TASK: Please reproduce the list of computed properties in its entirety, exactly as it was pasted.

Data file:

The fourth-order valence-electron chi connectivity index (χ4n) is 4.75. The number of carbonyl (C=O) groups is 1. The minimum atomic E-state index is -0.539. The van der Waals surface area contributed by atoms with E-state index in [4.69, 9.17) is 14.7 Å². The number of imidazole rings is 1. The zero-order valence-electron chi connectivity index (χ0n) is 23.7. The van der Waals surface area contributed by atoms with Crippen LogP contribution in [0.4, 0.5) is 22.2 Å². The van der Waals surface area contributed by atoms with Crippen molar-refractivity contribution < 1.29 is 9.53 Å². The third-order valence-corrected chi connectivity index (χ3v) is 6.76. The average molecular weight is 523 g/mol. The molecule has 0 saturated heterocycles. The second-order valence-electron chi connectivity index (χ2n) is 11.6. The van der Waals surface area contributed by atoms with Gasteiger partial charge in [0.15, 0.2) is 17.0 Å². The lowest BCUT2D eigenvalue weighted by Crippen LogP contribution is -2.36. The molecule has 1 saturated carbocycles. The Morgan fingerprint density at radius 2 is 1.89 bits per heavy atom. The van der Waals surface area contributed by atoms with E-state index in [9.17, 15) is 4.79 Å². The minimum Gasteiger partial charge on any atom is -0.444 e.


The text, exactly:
The fourth-order valence-electron chi connectivity index (χ4n) is 4.75. The number of carbonyl (C=O) groups is 1. The minimum atomic E-state index is -0.539. The van der Waals surface area contributed by atoms with E-state index in [4.69, 9.17) is 14.7 Å². The number of imidazole rings is 1. The zero-order valence-electron chi connectivity index (χ0n) is 23.7. The van der Waals surface area contributed by atoms with Crippen LogP contribution in [0.4, 0.5) is 22.2 Å². The van der Waals surface area contributed by atoms with Crippen molar-refractivity contribution < 1.29 is 9.53 Å². The third-order valence-corrected chi connectivity index (χ3v) is 6.76. The average molecular weight is 523 g/mol. The molecule has 0 saturated heterocycles. The second-order valence-electron chi connectivity index (χ2n) is 11.6. The van der Waals surface area contributed by atoms with Gasteiger partial charge in [0.15, 0.2) is 17.0 Å². The lowest BCUT2D eigenvalue weighted by Crippen LogP contribution is -2.36. The molecule has 1 saturated carbocycles. The Morgan fingerprint density at radius 2 is 1.89 bits per heavy atom. The van der Waals surface area contributed by atoms with E-state index in [9.17, 15) is 4.79 Å². The minimum Gasteiger partial charge on any atom is -0.444 e.